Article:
Tuesday, 26 January 2016

I'd appreciate input from others about the 'person of peace' theology.

Over the last few years there's been increasing adoption of the idea of the 'person of peace' mentioned by Jesus when sending out the 12 (Matt 10 and Luke 10) as being a person with whom one should share the gospel. While I can see the adaptation, this is not at all how the passage reads to me, and is much more about staying with someone with integrity and honesty while performing an itinerant ministry.

In one sense it's semantics, but in another it seems to me to be seriously misrepresenting scripture. I'm also not comfy with the idea that if someone isn't open to hear about Jesus then you should "shake the dust off your feet" over them (the original meaning seems to have been effectively a curse) and move on, that accompanies the PoP theology.

I'm coming to dislike contrived theology.


  1. That sounds like a different take from what I've understood by reference to the 'person of peace' passages. What I received, pondered and accepted years ago was that these people were those who would support Christian ministry (evangelism is the core of the two passages you highlighted but the concept was sometimes pushed further) without necessarily espousing Christian faith, or a particular variant of it, themselves.

  2. Carol4:22 pm

    This concept seems to be similar to the concept of 'righteous gentile' held by Jews. That someone outside of the faith can be used by God for godly purposes ... Like Herr Schindler ... I don't like the whole idea of 'shaking the dust of my feet' either ...

  3. Thank you for taking the time to comment Carol, Wulf, much appreciated. This thinking is deeply embedded in the whole Missional Communities motif that's being adopted by quite a portion of the church right now.

  4. Carol3:49 pm

    I'd not heard it before, and reading up on it started a whole train of thought around how God might view such a person... and their reward at the end of time (if they got one, and should they get one) ... and whether it was an abuse .... and about parallels between other faiths getting themselves onto boards of governors and local associations and what Christians have done for years and friend evangelism rather than just being friends ... hey, no one said a Christian life was meant to be easy ... thanks for the prompt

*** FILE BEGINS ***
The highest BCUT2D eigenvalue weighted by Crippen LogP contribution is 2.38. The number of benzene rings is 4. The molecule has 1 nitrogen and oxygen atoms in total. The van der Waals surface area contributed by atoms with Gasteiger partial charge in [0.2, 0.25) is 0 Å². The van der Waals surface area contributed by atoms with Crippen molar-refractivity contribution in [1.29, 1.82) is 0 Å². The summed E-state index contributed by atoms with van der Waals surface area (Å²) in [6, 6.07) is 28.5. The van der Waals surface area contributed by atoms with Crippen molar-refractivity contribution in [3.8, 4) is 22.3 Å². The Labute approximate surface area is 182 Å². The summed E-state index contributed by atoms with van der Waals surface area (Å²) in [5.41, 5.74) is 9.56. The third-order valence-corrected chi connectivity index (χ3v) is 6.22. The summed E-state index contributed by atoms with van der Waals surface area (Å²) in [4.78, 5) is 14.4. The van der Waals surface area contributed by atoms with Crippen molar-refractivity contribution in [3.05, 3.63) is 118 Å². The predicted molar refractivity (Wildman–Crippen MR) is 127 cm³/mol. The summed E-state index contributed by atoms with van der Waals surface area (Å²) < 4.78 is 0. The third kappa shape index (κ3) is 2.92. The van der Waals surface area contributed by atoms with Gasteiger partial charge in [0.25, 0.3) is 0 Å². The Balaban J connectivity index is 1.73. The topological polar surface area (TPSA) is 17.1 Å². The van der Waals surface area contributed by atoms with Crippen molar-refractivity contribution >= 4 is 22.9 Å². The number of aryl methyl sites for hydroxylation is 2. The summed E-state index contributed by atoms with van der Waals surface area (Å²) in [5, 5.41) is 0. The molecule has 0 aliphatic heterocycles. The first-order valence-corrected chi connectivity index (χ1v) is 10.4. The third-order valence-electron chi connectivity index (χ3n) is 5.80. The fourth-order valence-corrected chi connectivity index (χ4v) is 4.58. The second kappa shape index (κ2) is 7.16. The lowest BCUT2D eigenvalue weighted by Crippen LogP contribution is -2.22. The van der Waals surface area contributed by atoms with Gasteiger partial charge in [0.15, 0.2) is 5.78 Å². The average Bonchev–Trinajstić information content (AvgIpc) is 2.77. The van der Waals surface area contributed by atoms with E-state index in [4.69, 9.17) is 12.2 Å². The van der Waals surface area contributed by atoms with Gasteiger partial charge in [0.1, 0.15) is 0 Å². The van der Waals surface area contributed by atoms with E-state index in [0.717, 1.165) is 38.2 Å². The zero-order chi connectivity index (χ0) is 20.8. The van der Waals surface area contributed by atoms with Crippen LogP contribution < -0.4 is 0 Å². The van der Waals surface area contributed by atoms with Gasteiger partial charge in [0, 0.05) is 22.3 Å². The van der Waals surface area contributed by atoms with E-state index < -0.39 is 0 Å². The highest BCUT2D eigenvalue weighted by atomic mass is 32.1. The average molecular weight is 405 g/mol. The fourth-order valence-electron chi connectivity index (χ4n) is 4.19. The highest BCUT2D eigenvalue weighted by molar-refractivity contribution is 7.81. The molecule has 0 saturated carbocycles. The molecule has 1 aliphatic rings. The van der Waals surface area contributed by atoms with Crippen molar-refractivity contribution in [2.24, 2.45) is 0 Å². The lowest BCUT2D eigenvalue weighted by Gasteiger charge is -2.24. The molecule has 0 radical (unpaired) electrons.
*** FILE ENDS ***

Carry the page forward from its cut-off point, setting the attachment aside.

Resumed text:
5. And thanks for the response, Carol.

    For some time now I've seen how Christians look from outside the bubble, when they they 'do' stuff to 'win souls' rather than because there's a need or a possibility of friendship. A lot of people get very angry seeing themselves as a harvest to be gathered without being given humanity or dignity. It's made me question why I do things, from who I'm friends with to where I eat my lunch to why I help people.

    Floyd McClung said that the 70s and 80s were an amazing time, when you could just tell people about Jesus and they'd want to know Him for themselves (I have slightly different memories, but I'm not him). Now everyone has a reason not to believe God can exist and think they (or someone else they can quote) knows what's real and what's sky-fairies. Trying to be Jesus in public is quite different now, and calls for a much bigger dose of reality than simply learning 5 points to bring someone to faith.

    I do somewhat buy the concept that God has prepared people to hear the gospel from us at certain times, but the background to the PoP seems to almost deliberately undermine it's own validity by twisting a scripture to mean something different from what it really does mean. I've just finished reading Building A Discipling Culture by Mike Breen/3DM, and the whole book is like that, contrived and trying to fit scripture round it's program, rather than fitting the program round scripture. It feels really unhealthy, and even though some of the things it proposed seemed incredibly good, it was like the house was built on mud, rather than rock: imagination, rather than truth.


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